VR toolMacLean’s investment in technology expertise and infrastructure is aligning the company with long-term industry changes in the areas of cleaner, smarter underground mining. This means removing diesel fine particulate from the underground environment, harnessing the potential of digitalizing the underground environment so that better operational and maintenance decisions can be made, and introducing increasing levels of autonomous operations to support safer, lower cost, and more efficient operations.

The MacLean technology leap is evidenced by our digital offer – vehicle telemetry hardware and software, virtual reality training tools, and our ongoing transition to a cloud-based platform for documentation, parts ordering, and training content - Documoto. Together these represent a step change improvement in our aftermarket support offer to our global customer base, and also offer up good examples of how digital twinning has necessitated the hiring of a whole new employee skillset (in-house programmers), an area where just a few years ago we had zero talent attraction and retention needs.

Even though the scope and the scale of all this investment is unprecedented in MacLean’s history, it still mirrors the vision the company has embodied since the 1970s – engineered design and custom manufacturing based on putting the operator and the application at the heart of the design process - the right amount of technology, introduced the right way, for the unique underground mining environment.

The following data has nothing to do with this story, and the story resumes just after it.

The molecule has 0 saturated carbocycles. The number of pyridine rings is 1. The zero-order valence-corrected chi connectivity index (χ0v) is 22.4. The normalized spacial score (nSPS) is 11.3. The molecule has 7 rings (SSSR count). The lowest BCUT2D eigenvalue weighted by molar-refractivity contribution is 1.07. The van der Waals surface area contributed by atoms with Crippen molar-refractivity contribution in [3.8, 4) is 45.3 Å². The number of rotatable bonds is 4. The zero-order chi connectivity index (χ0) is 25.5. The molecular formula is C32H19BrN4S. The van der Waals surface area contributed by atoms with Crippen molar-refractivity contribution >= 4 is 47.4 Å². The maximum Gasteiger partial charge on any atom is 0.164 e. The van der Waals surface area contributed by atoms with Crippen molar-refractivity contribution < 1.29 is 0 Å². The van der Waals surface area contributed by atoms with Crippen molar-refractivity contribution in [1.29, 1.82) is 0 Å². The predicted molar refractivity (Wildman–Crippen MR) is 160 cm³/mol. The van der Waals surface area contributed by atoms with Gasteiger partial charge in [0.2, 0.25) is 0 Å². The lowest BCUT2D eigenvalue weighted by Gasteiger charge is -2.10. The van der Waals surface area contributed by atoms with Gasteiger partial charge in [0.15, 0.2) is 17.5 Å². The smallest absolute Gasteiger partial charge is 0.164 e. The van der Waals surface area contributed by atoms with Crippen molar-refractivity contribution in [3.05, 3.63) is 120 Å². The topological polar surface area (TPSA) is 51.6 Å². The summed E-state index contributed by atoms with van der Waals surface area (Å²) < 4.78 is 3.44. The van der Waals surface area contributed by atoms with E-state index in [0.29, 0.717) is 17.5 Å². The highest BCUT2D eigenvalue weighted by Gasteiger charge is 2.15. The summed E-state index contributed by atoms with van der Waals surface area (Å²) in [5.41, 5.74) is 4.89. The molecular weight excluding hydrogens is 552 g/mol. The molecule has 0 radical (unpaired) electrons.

BEV network effect

Boom Truck By the first quarter of 2020, more than 30 MacLean battery electric mining vehicles (BEVs) will be working underground in Canada — at ten mine sites, across four provinces, with 50,000+ operating hours amassed to date. Canada is at the global forefront of mine electrification, and we expect other mining regions to follow throughout the 2020s, building on the learnings of the vanguard efforts by Newmont (kudos to the former Goldcorp), Vale, and Glencore in Ontario.

The onboard charging philosophy we designed into our fleet of production support units —ground support, ore flow, and utility vehicles — has been borne out over the past three years since the launch of our EV Series product line. For these mining cycle applications, this approach removes barriers to introduction (no additional charging infrastructure is required) and offers up the highest degree of flexibility for these duty cycle requirements underground.